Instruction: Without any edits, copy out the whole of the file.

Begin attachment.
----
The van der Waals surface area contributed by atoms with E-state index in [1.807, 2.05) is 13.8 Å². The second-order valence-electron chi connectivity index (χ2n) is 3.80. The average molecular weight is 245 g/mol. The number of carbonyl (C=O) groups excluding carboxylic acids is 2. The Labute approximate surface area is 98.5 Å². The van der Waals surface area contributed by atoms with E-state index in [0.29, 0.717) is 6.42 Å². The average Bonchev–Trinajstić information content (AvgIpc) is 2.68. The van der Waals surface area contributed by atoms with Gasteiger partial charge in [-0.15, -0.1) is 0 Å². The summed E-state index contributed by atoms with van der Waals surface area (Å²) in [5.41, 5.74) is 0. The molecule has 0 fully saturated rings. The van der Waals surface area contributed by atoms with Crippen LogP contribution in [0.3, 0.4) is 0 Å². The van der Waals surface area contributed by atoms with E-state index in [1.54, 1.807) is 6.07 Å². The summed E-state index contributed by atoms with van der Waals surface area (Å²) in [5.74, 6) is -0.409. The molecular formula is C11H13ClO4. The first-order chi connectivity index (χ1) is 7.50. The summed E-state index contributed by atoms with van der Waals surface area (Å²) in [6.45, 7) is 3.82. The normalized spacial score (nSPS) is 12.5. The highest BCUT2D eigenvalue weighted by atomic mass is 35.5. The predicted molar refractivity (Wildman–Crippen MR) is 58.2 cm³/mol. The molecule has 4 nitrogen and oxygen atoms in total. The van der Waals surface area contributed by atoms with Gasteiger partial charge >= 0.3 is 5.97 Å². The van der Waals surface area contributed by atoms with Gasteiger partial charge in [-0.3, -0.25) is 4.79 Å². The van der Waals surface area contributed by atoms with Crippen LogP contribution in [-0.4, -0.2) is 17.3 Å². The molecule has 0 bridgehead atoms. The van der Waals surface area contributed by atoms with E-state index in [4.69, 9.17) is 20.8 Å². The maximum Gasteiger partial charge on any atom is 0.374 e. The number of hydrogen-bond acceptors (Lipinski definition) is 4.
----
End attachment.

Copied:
The van der Waals surface area contributed by atoms with E-state index in [1.807, 2.05) is 13.8 Å². The second-order valence-electron chi connectivity index (χ2n) is 3.80. The average molecular weight is 245 g/mol. The number of carbonyl (C=O) groups excluding carboxylic acids is 2. The Labute approximate surface area is 98.5 Å². The van der Waals surface area contributed by atoms with E-state index in [0.29, 0.717) is 6.42 Å². The average Bonchev–Trinajstić information content (AvgIpc) is 2.68. The van der Waals surface area contributed by atoms with Gasteiger partial charge in [-0.15, -0.1) is 0 Å². The summed E-state index contributed by atoms with van der Waals surface area (Å²) in [5.41, 5.74) is 0. The molecule has 0 fully saturated rings. The van der Waals surface area contributed by atoms with Crippen LogP contribution in [0.3, 0.4) is 0 Å². The van der Waals surface area contributed by atoms with E-state index in [1.54, 1.807) is 6.07 Å². The summed E-state index contributed by atoms with van der Waals surface area (Å²) in [5.74, 6) is -0.409. The molecular formula is C11H13ClO4. The first-order chi connectivity index (χ1) is 7.50. The summed E-state index contributed by atoms with van der Waals surface area (Å²) in [6.45, 7) is 3.82. The normalized spacial score (nSPS) is 12.5. The highest BCUT2D eigenvalue weighted by atomic mass is 35.5. The predicted molar refractivity (Wildman–Crippen MR) is 58.2 cm³/mol. The molecule has 4 nitrogen and oxygen atoms in total. The van der Waals surface area contributed by atoms with Gasteiger partial charge >= 0.3 is 5.97 Å². The van der Waals surface area contributed by atoms with Gasteiger partial charge in [-0.3, -0.25) is 4.79 Å². The van der Waals surface area contributed by atoms with Crippen LogP contribution in [-0.4, -0.2) is 17.3 Å². The molecule has 0 bridgehead atoms. The van der Waals surface area contributed by atoms with E-state index in [4.69, 9.17) is 20.8 Å². The maximum Gasteiger partial charge on any atom is 0.374 e. The number of hydrogen-bond acceptors (Lipinski definition) is 4.